It’s been over a year since we first looked Magic 2020‘s Brought Back, all the way back in Episode 12 of Faithless Brewing. Back then, Modern was in the throes of Hogaak Summer, still reeling from the massive shakeup of Modern Horizons. White-based ramp was certainly an unlikely angle when people were routinely getting Gaak’ed on turn 3. And yet, we persisted. The losses stacked up, but so did a surprising number of wins. Brought Back, we found, actually has a lot of the right skills to compete with Modern’s top strategies.
Today’s brew is a revival of that strategy from yesteryear, inspired by the strange success of Titan Vial as popularized by fpawlusz. Titan Vial pairs Aether Vial and Elvish Reclaimer with Flagstones of Trokair for ramp, while Eladamri’s Call provides a toolbox of miscellaneous specialists, anchored by Primeval Titan and Dryad of the Ilysian Grove. It’s a bizarre but effective new entrant in the broader family of Modern “Lands” decks.
Aether Vial always seemed like a strange inclusion in a ramp deck, so why not give those slots to a card equally as explosive but with more opportunities to “lock in” your value on turn 2. David was keen for a Brought Back revival, so he swapped out the Aether Vials and brewed up the following list:
GW Brought Back by David Robertson
For those not acquainted with Brought Back’s key lines, I’ll let David explain in his own words: “The dream start is either 2 fetchlands, or Flagstones of Trokair + Ghost Quarter into Brought Back. This means we have access to five mana on turn 3. Acceptable opening lines are a Mishra’s Bauble + fetchland, turning Brought Back into a Farseek that draws a card, which is very good. Turn 1 Elvish Reclaimer into Turn 2 Flagstones is repeatable land ramp as well.”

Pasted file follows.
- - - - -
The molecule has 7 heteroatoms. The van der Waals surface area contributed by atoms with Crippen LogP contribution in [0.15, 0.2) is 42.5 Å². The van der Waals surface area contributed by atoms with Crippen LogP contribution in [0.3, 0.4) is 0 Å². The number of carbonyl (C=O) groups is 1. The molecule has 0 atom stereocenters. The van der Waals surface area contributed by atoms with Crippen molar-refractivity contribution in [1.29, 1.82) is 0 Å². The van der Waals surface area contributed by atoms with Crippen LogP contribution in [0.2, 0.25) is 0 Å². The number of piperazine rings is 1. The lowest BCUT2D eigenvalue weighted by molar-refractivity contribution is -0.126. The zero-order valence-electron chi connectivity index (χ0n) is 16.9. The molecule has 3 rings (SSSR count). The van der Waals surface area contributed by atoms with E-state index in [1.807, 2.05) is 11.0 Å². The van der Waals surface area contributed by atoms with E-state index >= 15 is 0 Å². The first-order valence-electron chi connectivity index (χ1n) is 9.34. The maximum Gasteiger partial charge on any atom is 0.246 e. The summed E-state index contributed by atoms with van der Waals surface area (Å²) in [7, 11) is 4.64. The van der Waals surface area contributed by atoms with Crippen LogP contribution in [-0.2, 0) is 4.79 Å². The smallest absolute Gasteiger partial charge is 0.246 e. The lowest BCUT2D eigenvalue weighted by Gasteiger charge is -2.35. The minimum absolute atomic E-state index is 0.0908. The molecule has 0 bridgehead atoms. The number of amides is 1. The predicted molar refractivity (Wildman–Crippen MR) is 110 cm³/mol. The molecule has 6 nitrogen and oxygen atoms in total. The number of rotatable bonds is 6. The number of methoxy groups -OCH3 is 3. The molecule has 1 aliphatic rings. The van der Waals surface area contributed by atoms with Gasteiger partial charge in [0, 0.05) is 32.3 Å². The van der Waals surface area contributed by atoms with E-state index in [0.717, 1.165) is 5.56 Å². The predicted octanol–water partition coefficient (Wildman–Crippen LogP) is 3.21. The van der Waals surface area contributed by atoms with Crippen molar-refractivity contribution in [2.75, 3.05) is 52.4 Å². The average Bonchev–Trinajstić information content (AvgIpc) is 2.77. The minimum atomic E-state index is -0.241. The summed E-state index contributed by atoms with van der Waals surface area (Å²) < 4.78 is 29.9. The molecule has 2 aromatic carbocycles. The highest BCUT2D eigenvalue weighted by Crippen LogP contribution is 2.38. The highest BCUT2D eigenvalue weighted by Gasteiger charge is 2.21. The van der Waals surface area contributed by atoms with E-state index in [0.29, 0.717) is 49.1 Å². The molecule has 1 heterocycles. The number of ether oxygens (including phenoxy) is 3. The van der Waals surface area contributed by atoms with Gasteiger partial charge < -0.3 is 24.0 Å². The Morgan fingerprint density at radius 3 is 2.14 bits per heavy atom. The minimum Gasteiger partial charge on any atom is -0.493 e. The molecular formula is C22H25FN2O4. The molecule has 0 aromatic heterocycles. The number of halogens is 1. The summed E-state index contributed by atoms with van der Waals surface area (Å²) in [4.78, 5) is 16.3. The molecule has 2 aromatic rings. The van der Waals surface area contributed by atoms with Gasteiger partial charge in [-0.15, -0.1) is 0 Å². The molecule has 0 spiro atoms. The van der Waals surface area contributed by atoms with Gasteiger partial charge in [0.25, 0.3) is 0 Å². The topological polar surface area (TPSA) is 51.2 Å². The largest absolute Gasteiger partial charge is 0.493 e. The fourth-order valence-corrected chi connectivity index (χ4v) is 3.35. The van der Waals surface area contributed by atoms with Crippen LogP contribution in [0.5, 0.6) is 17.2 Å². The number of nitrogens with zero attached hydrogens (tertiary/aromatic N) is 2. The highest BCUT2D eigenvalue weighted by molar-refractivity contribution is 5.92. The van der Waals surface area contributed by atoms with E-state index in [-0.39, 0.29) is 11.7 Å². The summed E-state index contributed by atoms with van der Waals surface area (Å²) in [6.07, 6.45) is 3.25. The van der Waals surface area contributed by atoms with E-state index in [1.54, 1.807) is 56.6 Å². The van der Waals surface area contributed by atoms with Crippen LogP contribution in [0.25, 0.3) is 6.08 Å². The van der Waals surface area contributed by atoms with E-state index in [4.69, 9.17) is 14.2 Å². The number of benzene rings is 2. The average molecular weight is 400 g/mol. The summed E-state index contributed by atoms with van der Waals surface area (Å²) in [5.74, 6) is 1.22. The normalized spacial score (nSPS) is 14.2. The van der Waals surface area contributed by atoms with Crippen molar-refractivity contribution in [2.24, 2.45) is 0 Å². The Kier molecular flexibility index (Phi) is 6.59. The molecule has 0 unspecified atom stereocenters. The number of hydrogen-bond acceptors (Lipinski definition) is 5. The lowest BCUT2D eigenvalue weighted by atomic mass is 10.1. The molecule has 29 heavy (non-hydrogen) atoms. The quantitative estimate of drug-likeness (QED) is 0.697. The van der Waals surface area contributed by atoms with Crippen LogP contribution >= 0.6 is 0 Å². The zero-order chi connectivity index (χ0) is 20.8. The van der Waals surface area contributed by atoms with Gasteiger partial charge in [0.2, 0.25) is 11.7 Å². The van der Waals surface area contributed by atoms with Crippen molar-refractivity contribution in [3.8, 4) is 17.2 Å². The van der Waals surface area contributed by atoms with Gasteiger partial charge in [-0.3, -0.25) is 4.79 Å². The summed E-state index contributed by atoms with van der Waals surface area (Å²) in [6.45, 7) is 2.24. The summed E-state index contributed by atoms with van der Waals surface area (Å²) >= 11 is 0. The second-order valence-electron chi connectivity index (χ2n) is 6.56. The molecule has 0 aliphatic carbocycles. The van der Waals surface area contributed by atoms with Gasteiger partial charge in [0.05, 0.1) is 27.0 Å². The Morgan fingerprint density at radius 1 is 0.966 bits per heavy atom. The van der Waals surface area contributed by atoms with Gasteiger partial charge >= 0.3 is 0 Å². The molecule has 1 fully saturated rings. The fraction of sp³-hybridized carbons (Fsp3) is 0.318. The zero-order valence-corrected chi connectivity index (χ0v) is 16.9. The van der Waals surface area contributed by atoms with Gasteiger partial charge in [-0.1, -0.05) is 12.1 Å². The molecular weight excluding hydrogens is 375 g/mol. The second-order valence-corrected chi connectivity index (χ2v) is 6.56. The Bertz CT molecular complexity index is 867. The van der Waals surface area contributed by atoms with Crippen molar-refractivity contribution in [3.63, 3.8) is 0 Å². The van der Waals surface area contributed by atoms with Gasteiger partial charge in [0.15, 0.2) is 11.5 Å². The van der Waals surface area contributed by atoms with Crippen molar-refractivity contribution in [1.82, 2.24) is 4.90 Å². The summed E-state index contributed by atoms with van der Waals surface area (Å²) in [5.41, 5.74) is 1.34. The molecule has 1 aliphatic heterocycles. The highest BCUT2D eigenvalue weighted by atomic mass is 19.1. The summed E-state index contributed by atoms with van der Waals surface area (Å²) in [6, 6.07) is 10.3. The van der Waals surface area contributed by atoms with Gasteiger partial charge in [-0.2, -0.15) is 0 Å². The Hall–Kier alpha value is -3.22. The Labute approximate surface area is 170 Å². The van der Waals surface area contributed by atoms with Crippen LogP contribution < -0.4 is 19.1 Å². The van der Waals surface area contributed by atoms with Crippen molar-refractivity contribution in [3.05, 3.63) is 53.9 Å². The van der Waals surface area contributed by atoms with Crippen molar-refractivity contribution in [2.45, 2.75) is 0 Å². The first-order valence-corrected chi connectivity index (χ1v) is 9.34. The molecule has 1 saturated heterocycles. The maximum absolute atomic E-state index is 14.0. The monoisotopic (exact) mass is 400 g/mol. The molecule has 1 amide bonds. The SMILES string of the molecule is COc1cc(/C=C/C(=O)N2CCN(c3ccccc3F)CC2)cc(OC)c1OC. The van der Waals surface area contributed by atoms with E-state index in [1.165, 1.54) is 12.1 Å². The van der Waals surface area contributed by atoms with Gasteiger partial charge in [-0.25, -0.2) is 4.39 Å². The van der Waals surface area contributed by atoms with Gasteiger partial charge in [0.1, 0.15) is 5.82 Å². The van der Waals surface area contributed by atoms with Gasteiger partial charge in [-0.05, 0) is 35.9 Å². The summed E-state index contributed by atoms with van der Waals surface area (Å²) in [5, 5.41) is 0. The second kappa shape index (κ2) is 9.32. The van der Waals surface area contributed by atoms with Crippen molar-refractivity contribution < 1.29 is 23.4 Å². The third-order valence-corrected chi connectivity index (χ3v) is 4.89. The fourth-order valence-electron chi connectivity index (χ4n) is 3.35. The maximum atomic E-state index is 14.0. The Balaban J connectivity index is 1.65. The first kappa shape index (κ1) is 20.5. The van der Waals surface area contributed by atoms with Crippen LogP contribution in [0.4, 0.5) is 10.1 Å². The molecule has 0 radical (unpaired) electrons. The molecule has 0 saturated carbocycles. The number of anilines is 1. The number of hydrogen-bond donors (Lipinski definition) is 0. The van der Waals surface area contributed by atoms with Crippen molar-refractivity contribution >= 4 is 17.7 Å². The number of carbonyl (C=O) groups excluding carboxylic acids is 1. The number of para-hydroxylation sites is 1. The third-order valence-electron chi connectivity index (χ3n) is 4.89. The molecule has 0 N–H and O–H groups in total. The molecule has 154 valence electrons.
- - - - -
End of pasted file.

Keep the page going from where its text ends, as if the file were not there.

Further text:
Thanks to these explosive lines, the deck retains an element of “cheating” on mana, which means it is on the right track. However, to really get paid off, you need a strong follow up to your early acceleration. Primeval Titan has always been top class in the role, but Brought Back ramping to 5 mana means that “bridge” payoffs like Hour of Promise become especially rewarding.
“Decks like this have seen a huge power boost of late,” David elaborates, “because Field of the Dead gives you a way to win (or at least stabilize) just by playing a bunch of lands. Dryad of the Ilysian Grove turns on your fastest kills by allowing Valakut, the Molten Pinnacle to sweep away your opponent.
Often we are dealing with loose sketches on the Daily Brew, but in this case David actually had the chance to put the list through its paces in a pair of Modern leagues. “So far, the deck has actually felt very playable. Across two leagues I went 6-4 without really any serious tuning, and faced some of the tougher matchups.”
Decks like this have seen a huge power boost of late, because Field of the Dead gives you a way to win (or at least stabilize) just by playing a bunch of lands.
The list posted above shows David’s recommended configuration after these initial test runs. Just don’t make the mistake of thinking that you’ll be the only big mana deck at the table. “The list shown is the updated sideboard,” David notes. “Damping sphere is needed to help with Tron and Amulet. Although you do have 4 Ghost Quarter, so you can in theory slow down their best draws.”
If there’s a lesson from our last attempt at Brought Back, it’s that we didn’t go hard enough on Field of the Dead. Back then, the card was brand new and the format was too fast for its true power to be revealed. These days, the Field + Dryad + Valakut endgame is well established, and we’ve also got options like Lurrus of the Dream-Den to provide additional synergies with Mishra’s Bauble. There’s a lot left to explore, especially now that Cleansing Wildfire has put Flagstones of Trokair back on the radar for many Modern brewers. Brought Back might be another powerful angle for these strategies to exploit.